The highlight for me was the Crosoer Rhosydd through trip . A colleague had recommended this trip to me a year or so back and Iâ€™ve been itching to do it since. How could you not get excited about a trip which needs a boat?! It was a fair drive from our campsite in Langollen but worth it.
We parked up in the village and got some very odd looks as we sorted rope, boats, oars and pulleys as families and walkers donned their walking boots for a pleasant summer stroll.
A slog up an old mine track (if only the railway was still running) led us to the old mine workings and the start of Cresoer Mine. This has been empty since the 70s but already dereliction was setting in â€“ in fact the entire mine is in an active state of collapse.
The first section was really eerie, as we walked passed the deserted office and flooded chambers. The water is completely still and incredibly dark. As we gained height and viewed the chambers from the upper levels, you began to appreciate the scale of the mine â€“ my puny light barely reached the walls.
A short abseil on in situ gear led us into chamber one, which was awe inspiring in its scale. However the scale of the chamber also meant the roof was struggling to be supported and there were house sized boulders strewn over the floor â€“ not a place to hang around! We had also read that simply shouting was enough to trigger collapse here so we tiptoed across (as delicately as you can across loose boulders!) in silence. Iâ€™m sure the shouting theory has got to be myth but I sure as hell didnâ€™t want to be the one to disprove it! Iâ€™ve never caved in silence before and itâ€™s very very odd, and what was more disconcerting was that I still had the remnants of a cold and desperately need to cough!
Thankfully we all made it through intact and after another abseil on in situ gear (and rope protectors in a variety of states!) we arrived at the first water crossing â€“ Tyrolean time! It was then time to unfurl the mighty Stingray â€“ our trusty vessel for the second water crossing (Stingray is a dingy of Mattâ€™s bought 10 years ago and never used). It was short crossing, but stingray performed impeccably and no one got wet.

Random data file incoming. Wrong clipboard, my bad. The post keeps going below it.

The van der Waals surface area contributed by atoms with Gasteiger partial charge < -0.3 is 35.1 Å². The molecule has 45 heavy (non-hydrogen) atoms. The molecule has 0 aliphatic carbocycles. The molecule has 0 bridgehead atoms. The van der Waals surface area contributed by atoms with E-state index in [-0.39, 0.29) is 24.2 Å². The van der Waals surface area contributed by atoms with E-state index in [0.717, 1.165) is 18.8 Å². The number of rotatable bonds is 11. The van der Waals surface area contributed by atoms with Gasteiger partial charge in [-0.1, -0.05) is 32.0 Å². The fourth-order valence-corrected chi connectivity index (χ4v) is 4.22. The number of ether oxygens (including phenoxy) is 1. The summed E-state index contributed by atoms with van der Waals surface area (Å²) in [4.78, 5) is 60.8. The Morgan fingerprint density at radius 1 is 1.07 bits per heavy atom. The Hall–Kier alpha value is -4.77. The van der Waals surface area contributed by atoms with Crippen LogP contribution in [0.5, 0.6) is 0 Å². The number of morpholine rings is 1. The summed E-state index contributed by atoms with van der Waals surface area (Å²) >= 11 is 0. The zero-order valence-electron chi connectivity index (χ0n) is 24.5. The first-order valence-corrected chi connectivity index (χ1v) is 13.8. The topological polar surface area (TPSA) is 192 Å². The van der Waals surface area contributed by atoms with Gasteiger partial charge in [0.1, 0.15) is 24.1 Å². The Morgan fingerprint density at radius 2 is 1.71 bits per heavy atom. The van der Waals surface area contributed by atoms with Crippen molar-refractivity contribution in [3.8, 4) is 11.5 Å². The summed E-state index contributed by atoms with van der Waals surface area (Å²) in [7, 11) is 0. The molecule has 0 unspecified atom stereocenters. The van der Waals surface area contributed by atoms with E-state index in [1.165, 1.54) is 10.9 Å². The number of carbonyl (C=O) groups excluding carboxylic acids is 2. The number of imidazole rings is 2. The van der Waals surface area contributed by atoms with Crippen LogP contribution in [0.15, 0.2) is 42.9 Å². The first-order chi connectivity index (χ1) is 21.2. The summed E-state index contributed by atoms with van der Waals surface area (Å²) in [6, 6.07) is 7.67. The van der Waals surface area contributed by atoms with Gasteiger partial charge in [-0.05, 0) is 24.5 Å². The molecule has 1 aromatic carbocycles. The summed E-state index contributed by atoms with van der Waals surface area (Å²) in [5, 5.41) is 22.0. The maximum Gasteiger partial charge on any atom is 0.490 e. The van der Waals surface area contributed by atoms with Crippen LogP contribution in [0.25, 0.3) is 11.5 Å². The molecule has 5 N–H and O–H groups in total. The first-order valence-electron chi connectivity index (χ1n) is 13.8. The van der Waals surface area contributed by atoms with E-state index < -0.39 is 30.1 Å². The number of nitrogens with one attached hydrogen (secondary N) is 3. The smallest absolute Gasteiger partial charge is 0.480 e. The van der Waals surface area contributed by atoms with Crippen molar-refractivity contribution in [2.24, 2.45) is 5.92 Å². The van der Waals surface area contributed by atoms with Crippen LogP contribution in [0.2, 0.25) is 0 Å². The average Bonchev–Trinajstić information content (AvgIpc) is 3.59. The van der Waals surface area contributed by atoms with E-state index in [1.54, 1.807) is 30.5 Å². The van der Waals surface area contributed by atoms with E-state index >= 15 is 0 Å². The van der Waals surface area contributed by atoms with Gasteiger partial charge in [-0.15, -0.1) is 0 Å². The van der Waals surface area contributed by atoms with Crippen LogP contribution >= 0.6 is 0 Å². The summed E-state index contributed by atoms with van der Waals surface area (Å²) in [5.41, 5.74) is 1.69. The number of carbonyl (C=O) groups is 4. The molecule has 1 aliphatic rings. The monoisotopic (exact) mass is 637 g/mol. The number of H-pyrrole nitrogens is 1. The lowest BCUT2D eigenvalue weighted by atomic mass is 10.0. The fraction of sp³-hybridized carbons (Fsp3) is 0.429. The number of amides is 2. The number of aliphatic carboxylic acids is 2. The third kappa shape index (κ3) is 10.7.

A series of bridges were next, although that term should be used fairly loosely! I crossed the rotting wooden beam first. It should have been easy: I was sober, I generally have no problems walking in straight line, but there is something fairly unnerving about walking across a plank over a large drop into very deep water and not wanting to endure the humiliation of falling.
The much hyped â€œBridge of Deathâ€ turned out to be more of a tightrope / zip wire of death. With some cunning systems involving string to share steel krabs / pulleys (despite having about 50 pulleys between us we were trying to conserve our gear from the aluminium eating steel cable - take the cavers out of Yorkshire and all thatâ€¦!) we crossed successfully. Short people beware though, unless you are happy pulling up on rusty struts then you will get strung up!
The final water crossing was my highlight, you had to abseil into the dingy!! Stingray, along with another in situ vessel, again served us well (although there was a distinct sound of hissing) and it was a short distance to the Rhosydd mine connection and the daylight streaming in down the huge boulder slope that marked our exit.
In true Wales fashion, the cloud had set in and visibility was poor on our exit. We were very glad of our GPS in finding our way back to the minerâ€™s path (although this didnâ€™t stop Laura disappearing waist deep into bog at one point!).
All in all this was a really fun trip and I particularly enjoyed the novelty of the water crossings. Also glad we did it before everything disintegrates or the mines collapse completely!
For me the rest of weekend was spent working / reading / sunbathing / wandering â€“ it seemed rude not to enjoy the glorious weather. The rest of the group enjoyed a trip down ODB on Sunday and showed off their digging skills! So an excellent weekend: good trips, nice campsite and stunning scenery.
This was a fantastic trip, definitely one of my favourite this year. I woudl definitely reccomend it to anybody visiting the area. The mine is like an underground adventure playground with zip-wires, lakes to cross in an inflatable boat and the bridge of death. We followed the description written by Richard Gover from YUCPC a couple of months previously, which was spot-on. The mine is definitely in an active state of collapse; some parts of the bridge of death has collapsed since Gover's trip! Definitely take a map and compass or GPS for the return journey overland as it isn't simple to find the way back and I ended up waist-deep in a bog!
Saturday April 25th 2009